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The graphics for this album, which include two really beautiful drawings of artichokes but no information about the music at all, tend to obscure the main attraction: the third piece included from the Suite in D minor for viols and continuo, published by Marin Marais in 1701, is the so-called "Couplets de Folies," a set of variations on the tune "La Follia." Nineteen minutes long in this performance, it may be the least-known of the monumental Baroque variation sets, and given its date it might have been a sort of French rejoinder to the variations on the same theme in Arcangelo Corelli's Violin Sonata Op. 5/12. Marais' 32 variations are purely French in quality, with the ornamentation subtly sneaking in around the corners of the melody rather than blazing forth and proclaiming itself, and even the rhythms of the song are made to conform to French dances. It is perilously difficult, and viol players Philippe Pierlot and Rainer Zipperling acquit themselves very well. Pierlot is a veteran of the ensembles of Jordi Savall, whose performances of Marais remain standard, and the small dances on this release reflect that heritage. But he adds enough to Savall's style -- in the big variation set tempos are tweaked and the final pages are really breathtaking -- to make the recording of interest to lovers of the French Baroque. And the artichokes, by Giovanna Garzoni (1600-1670), would make a nice centerpiece. © TiVo
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Classical - Released November 9, 2012 | Flora

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Fusions of jazz and Baroque music are almost commonplace, and brass ensembles both historical and modern have essayed mainstream jazz. This release from French ensemble Les Sacqueboutiers (The Sackbut Players), however, may be unique. It is not a Renaissance treatment of jazz, but a jazz treatment of Renaissance music, and it is quite ingeniously done. Les Sacqueboutiers draw on keyboard and brass (sackbut, cornet, harpsichord, percussion) ensemble pieces from Italy and Spain in the late 16th century. Some of these are polyphonic songs or works of the ricercar type (the ancestor of the fugue). The four pieces called Recercata by Diego Ortiz are all of the same type, but Les Sacqueboutiers treat every one of them differently. A jazz ensemble with drums may alternate with the source material, improvising on its basic pitch collection, or may (in whole or in part) accompany that source material, and the parts of the puzzle can be put together in several different ways. This is facilitated by the overlap between the two groups: both contain brass instruments (trumpet and trombone in the jazz group), each has a keyboard (harpsichord and organ for the early instruments, piano for the jazz group), and each has its own percussion. As the program proceeds, a second type of piece comes to the fore: ground-bass pieces such as the Passacaille and Ciaccona of Andrea Falconiero. These repeated patterns are so suggestive of jazz treatment that you can forget you're listening to a unique fusion and just become immersed in the flow of creativity that effortlessly spans four centuries of time. An original and supremely musical experiment and an essential purchase for anyone interested in fusions between jazz and classical music. © TiVo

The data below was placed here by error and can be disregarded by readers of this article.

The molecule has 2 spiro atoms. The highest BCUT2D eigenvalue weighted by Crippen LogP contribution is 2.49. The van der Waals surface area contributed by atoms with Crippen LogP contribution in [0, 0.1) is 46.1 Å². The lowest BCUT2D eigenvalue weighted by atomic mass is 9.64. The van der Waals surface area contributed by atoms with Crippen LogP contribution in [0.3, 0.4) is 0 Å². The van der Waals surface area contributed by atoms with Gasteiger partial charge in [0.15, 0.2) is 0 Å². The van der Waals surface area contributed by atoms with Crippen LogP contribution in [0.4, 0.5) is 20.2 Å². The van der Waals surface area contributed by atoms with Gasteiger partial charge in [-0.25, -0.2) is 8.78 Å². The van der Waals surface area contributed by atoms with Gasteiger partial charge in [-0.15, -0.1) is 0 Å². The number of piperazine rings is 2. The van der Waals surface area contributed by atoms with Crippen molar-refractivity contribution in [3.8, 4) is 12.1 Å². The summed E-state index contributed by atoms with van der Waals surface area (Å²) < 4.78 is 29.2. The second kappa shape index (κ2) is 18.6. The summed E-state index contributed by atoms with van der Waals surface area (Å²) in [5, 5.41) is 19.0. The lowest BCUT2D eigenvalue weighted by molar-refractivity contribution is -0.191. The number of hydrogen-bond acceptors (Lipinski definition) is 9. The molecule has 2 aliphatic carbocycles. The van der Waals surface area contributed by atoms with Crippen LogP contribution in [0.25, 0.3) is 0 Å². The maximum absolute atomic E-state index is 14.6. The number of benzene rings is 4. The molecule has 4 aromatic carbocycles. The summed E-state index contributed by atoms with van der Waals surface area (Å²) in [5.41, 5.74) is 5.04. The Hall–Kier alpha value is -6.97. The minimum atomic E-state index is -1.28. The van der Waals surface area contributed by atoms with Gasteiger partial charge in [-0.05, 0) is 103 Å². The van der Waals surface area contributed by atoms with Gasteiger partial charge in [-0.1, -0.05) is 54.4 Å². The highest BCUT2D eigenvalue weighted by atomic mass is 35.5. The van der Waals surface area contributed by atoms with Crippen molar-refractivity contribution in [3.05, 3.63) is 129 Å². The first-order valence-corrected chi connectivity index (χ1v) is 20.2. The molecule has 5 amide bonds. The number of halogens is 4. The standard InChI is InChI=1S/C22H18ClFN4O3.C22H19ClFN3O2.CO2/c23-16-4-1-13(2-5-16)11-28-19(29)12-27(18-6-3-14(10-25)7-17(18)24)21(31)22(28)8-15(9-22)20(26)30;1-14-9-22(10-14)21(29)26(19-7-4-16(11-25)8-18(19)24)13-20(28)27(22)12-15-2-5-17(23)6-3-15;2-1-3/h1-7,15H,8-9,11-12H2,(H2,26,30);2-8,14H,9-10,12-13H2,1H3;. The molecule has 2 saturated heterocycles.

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Classical - Released July 10, 2012 | Flora

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The title of this album, Fay ce que vouldras (Do what thou willst), is taken from the 1532 novel La vie de Gargantua et de Pantagruel by François Rabelais, and the recording features readings from the book interspersed with vocal and instrumental music of the period by composers like Josquin Desprez, Claude Lejeune, Clément Janequin, Orlande de Lassus, and Claudin de Sermisy. This is an album that should be highly entertaining for fans of these composers and anyone who enjoys music that's quirky or sometimes just plain strange. The spoken texts, in Middle French, are delivered with such gusto and panache by Vincent Bouchot that they should engage even listeners who don't understand a word of what is being said. (The CD comes with a gorgeous, lavishly produced book in French that includes no translations.) The performances by the wind ensemble Les Sacqueboutiers and the male vocal group Ensemble Clément Janequin are ebullient and polished. This is rowdy secular music and the performers sound like they are having the time of their lives with its high spirits and occasional loopiness. The music's oddness peaks in the second part of Janequin's chanson, La chasse, in its depiction of a pack of dogs, barking, howling, and yelping. The music itself is riotously unconventional -- Janequin obviously had a wicked sense of humor -- and the singers' very free rendering of the hounds' gnof, gnof, tronc, tronc, plif, plof is hilarious. The sound is immaculate and detailed. © TiVo
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Classical - Released April 25, 2012 | Flora

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Classical - Released November 12, 2010 | Flora